With the Fire on High: A (WIRoB) Review

Here’s a teaser from the start of my review of With the Fire on High (2019) by Elizabeth Acevedo (originally reviewed for Washington Independent Review of Books):

cover art for With the Fire on High by Elizabeth AcevedoEven with help from her grandmother, ‘Buela, at home, Emoni Santiago has a lot more than college plans on her mind at the start of senior year in Philadelphia. While her best friend, Angelia, is looking at the best graphic-arts programs and enjoying her relationship with her new girlfriend, Emoni is trying to decide if college (or a relationship) can have a place in her future alongside the hopes and dreams she wants to make a reality for Babygirl. And she wonders if it’s time to focus on doing rather than “spending four years pretending to do” in college.

When an opportunity to take an immersive culinary-arts class comes up at school, Emoni knows this is one thing she has to do even if she isn’t sure what to expect — or even if she can afford the class’ trip to Spain alongside the day-to-day costs of helping ‘Buela keep their house afloat.

“If you ask her to tell it, ‘Buela starts with the same story” of Emoni hopping up on a stool and seasoning her first meal at age 4. Emoni doesn’t know what to believe, but “ever since then ‘Buela is convinced I have magical hands when it comes to cooking. And I don’t know if I really have something special, or if her telling me I got something special has brainwashed me into believing it, but I do know I’m happier in the kitchen than anywhere else in the world. It’s the one place I let go and only need to focus on the basics: taste, smell, texture, fusion, beauty.”

Unfortunately, her natural affinity for food and years of experimentation in the kitchen don’t go far when it comes to prepping Emoni for the rigors of the culinary class. Chef Ayden wants to prepare them for work in a restaurant, but Emoni chafes under the structure and restrictions that seem designed to impede her creativity.

Emoni already knows a lot about taking care of herself and the people she loves, but over the course of her senior year, she’ll have to decide if she’s ready to learn even more about cooking, family, and opening her heart.

You can read my full review of With the Fire on High (2019) by Elizabeth Acevedo here: http://www.washingtonindependentreviewofbooks.com/index.php/bookreview/with-the-fire-on-high

Possible Pairings: A La Carte by Tanita S. Davis, Unclaimed Baggage by Jen Doll, The Way You Make Me Feel by Maurene Goo, Foolish Hearts by Emma Mills, Your Destination is On the Left by Lauren Spieller, Field Notes on Love by Jennifer E. Smith, Stay Sweet by Siobhan Vivian

Week in Review: July 20

missprintweekreviewBlog Posts of The Week:

Tweet of the Week:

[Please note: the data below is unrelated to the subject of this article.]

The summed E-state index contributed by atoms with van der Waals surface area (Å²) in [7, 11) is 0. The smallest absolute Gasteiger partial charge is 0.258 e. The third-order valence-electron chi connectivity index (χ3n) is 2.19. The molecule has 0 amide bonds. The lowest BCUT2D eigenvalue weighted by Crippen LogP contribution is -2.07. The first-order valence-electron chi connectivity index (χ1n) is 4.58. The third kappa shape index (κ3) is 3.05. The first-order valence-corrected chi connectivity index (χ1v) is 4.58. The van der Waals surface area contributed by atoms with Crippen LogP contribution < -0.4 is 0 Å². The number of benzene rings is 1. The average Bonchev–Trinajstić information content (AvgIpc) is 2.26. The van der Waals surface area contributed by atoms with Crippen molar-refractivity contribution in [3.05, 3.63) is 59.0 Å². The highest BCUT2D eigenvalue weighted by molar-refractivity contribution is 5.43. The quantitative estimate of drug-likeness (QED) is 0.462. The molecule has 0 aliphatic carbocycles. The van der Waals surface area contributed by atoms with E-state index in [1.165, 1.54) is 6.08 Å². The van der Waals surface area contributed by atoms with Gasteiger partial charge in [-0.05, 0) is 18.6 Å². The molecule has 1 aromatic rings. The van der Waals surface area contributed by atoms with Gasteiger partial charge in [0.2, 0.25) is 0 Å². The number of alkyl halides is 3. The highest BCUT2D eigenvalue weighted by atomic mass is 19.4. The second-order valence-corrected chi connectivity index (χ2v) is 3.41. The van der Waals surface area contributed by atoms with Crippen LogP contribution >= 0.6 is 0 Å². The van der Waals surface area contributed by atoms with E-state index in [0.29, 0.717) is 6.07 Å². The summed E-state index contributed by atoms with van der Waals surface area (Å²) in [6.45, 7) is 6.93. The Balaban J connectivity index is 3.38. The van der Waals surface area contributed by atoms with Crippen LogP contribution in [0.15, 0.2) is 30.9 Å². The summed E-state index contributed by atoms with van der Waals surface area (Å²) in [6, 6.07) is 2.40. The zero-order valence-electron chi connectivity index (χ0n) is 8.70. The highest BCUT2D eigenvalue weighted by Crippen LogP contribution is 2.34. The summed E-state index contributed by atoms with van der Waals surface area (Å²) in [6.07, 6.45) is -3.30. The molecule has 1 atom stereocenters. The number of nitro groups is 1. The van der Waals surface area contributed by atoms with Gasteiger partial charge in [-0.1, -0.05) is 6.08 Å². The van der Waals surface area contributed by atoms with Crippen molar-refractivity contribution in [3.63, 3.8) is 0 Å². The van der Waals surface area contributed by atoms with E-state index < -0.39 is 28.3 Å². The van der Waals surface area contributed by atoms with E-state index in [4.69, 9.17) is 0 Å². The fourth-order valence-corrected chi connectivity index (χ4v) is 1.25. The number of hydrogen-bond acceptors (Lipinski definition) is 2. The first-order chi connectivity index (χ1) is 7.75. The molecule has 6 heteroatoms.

Instagram Post of the Week:

How My Week Went:

Harry Potter Bday celebration prep and Mock Printzmas prep at work are consuming my life. I have done nothing else.

What I Read:

I finished Sloppy Firsts–a first read for me. The book is super dated but I see the appeal. Reserving judgement on Marcus Flutie who seems to be a literal train wreck from what I can tell. Also read Saga Vol. 1 and can admit that you all may have had a point. Then, I checked out Henchgirl which is by Kristen Gudsnuk AKA the author of one of my favorite middle grade graphic novels. I tried Caster and Permanent Record but had to admit neither were working for me. Alas.

Weekly Questions:

  • How was your week?
  • What are you reading?
  • Seriously, what house would you sort yourself into? Inquiring minds (mine) want to know!

Top Fives: Scholastic’s Fall 2019 Mailing

Here are my top fives from their Scholastic’s Fall 2019 middle grade and YA mailing for librarians and educators.

Middle Grade

  1. The Midwinter Witch by Molly Knox Ostertag: I’ve been following Aster’s story since the beginning when he first started learning magic instead of shape shifting in The Witch Boy. This is the final book in the series and, in my opinion, the strongest with a focus on found family and characters readers first meet in the second book The Hidden Witch.
  2. Fearless Felines: 30 True Tales of Courageous Cats: I make no secret that I am not a cat person but I was intrigued just from this title. I bet you are too.
  3. Everything Awesome About Dinosaurs and Other Prehistoric Beasts! by Mike Lowery: My friend Estelle was Mike’s publicist for some of his first books at Workman and it’s been great to follow his career as an author and illustrator. Also, who doesn’t want to know more about dinosaurs?
  4. Tunnel of Bones by Victoria Schwab: I loved City of Ghosts last year where readers meet Cassidy Blake, her ghosthunter parents, and her ghost best friend Jacob. This second installment finds Cassidy’s summer adventures moving to Paris as her parents start filming the next episode in their new haunted places tv series.
  5. Guts by Raina Telgemeier: If you work in a public library or spend any time with kids and tweens, you may be familiar with Telgemeier’s incredibly successful comics. This latest one is a continuation of her series that starts with Smile and Sisters.

Young Adult

  1. Season of the Witch by Sarah Rees Brennan: One of my favorite things about Sarah Rees Brennan’s twitter feed is her live tweets of shows she is watching. Now, instead of just tweeting about one, Sarah is writing the authorized prequel novel for the Netflix show The Chilling Adventures of Sabrina set the summer before Sabrina turns sixteen and comes into her powers.
  2. Rated by Melissa Grey: I spend way too much time studying analytics for my blog or social media and otherwise considering stats. But what happens when the world runs on a similar rating system? And what happens when that system is shaken to its core? I’m so excited to find out.
  3. Shatter City by Scott Westerfeld: I have a lot of feelings about Westerfeld continuing his Uglies series with this companion series. After the cliffhanger ending of Impostors you can bet I need to read this one to find out what happens next.
  4. Caster by Elsie Chapman: Magic always has a cost but it might be too high a price to pay when Aza begins investigating her sister’s death and enters herself in an illegal casting competition.